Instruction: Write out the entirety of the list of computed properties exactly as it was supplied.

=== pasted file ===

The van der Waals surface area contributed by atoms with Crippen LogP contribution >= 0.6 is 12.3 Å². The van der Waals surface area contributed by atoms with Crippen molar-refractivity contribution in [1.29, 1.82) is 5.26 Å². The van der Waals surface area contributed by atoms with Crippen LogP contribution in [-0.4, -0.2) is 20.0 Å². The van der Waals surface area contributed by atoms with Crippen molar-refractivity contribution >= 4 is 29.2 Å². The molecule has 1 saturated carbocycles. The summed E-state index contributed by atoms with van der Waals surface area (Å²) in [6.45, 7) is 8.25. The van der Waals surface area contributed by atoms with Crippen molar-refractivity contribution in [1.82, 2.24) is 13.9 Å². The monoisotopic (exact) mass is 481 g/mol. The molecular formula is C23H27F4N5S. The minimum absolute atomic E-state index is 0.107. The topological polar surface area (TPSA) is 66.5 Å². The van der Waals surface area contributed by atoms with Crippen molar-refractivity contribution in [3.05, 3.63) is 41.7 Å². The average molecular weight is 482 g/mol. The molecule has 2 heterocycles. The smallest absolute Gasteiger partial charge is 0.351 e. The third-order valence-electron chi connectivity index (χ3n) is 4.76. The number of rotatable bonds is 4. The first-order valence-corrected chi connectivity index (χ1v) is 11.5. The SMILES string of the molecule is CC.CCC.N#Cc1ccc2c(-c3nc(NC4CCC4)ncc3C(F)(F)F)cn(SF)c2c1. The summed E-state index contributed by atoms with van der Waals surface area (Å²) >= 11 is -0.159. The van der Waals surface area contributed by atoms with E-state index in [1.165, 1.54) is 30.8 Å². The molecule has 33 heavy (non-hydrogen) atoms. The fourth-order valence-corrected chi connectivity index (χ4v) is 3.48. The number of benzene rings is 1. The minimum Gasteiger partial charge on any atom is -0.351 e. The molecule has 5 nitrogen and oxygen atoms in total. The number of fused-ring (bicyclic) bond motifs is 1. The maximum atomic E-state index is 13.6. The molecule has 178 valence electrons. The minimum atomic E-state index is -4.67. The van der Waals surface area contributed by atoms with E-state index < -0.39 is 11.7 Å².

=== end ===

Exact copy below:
The van der Waals surface area contributed by atoms with Crippen LogP contribution >= 0.6 is 12.3 Å². The van der Waals surface area contributed by atoms with Crippen molar-refractivity contribution in [1.29, 1.82) is 5.26 Å². The van der Waals surface area contributed by atoms with Crippen LogP contribution in [-0.4, -0.2) is 20.0 Å². The van der Waals surface area contributed by atoms with Crippen molar-refractivity contribution >= 4 is 29.2 Å². The molecule has 1 saturated carbocycles. The summed E-state index contributed by atoms with van der Waals surface area (Å²) in [6.45, 7) is 8.25. The van der Waals surface area contributed by atoms with Crippen molar-refractivity contribution in [1.82, 2.24) is 13.9 Å². The monoisotopic (exact) mass is 481 g/mol. The molecular formula is C23H27F4N5S. The minimum absolute atomic E-state index is 0.107. The topological polar surface area (TPSA) is 66.5 Å². The van der Waals surface area contributed by atoms with Crippen molar-refractivity contribution in [3.05, 3.63) is 41.7 Å². The average molecular weight is 482 g/mol. The molecule has 2 heterocycles. The smallest absolute Gasteiger partial charge is 0.351 e. The third-order valence-electron chi connectivity index (χ3n) is 4.76. The number of rotatable bonds is 4. The first-order valence-corrected chi connectivity index (χ1v) is 11.5. The SMILES string of the molecule is CC.CCC.N#Cc1ccc2c(-c3nc(NC4CCC4)ncc3C(F)(F)F)cn(SF)c2c1. The summed E-state index contributed by atoms with van der Waals surface area (Å²) >= 11 is -0.159. The van der Waals surface area contributed by atoms with E-state index in [1.165, 1.54) is 30.8 Å². The molecule has 33 heavy (non-hydrogen) atoms. The fourth-order valence-corrected chi connectivity index (χ4v) is 3.48. The number of benzene rings is 1. The minimum Gasteiger partial charge on any atom is -0.351 e. The molecule has 5 nitrogen and oxygen atoms in total. The number of fused-ring (bicyclic) bond motifs is 1. The maximum atomic E-state index is 13.6. The molecule has 178 valence electrons. The minimum atomic E-state index is -4.67. The van der Waals surface area contributed by atoms with E-state index < -0.39 is 11.7 Å².